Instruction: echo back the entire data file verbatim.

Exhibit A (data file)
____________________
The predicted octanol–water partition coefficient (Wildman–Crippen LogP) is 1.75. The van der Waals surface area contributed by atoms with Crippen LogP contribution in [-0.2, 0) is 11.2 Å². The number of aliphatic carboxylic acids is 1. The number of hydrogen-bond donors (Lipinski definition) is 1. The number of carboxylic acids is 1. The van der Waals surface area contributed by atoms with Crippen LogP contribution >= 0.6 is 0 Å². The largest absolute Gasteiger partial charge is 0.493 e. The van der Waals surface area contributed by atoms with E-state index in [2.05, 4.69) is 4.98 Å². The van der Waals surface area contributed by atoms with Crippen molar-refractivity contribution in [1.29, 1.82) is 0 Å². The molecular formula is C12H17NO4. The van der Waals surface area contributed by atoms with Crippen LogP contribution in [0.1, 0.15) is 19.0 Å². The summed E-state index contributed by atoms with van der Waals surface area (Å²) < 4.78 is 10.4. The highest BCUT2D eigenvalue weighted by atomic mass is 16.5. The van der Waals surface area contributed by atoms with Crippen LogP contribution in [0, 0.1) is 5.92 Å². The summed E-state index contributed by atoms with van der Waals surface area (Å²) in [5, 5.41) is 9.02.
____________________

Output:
The predicted octanol–water partition coefficient (Wildman–Crippen LogP) is 1.75. The van der Waals surface area contributed by atoms with Crippen LogP contribution in [-0.2, 0) is 11.2 Å². The number of aliphatic carboxylic acids is 1. The number of hydrogen-bond donors (Lipinski definition) is 1. The number of carboxylic acids is 1. The van der Waals surface area contributed by atoms with Crippen LogP contribution >= 0.6 is 0 Å². The largest absolute Gasteiger partial charge is 0.493 e. The van der Waals surface area contributed by atoms with E-state index in [2.05, 4.69) is 4.98 Å². The van der Waals surface area contributed by atoms with Crippen molar-refractivity contribution in [1.29, 1.82) is 0 Å². The molecular formula is C12H17NO4. The van der Waals surface area contributed by atoms with Crippen LogP contribution in [0.1, 0.15) is 19.0 Å². The summed E-state index contributed by atoms with van der Waals surface area (Å²) < 4.78 is 10.4. The highest BCUT2D eigenvalue weighted by atomic mass is 16.5. The van der Waals surface area contributed by atoms with Crippen LogP contribution in [0, 0.1) is 5.92 Å². The summed E-state index contributed by atoms with van der Waals surface area (Å²) in [5, 5.41) is 9.02.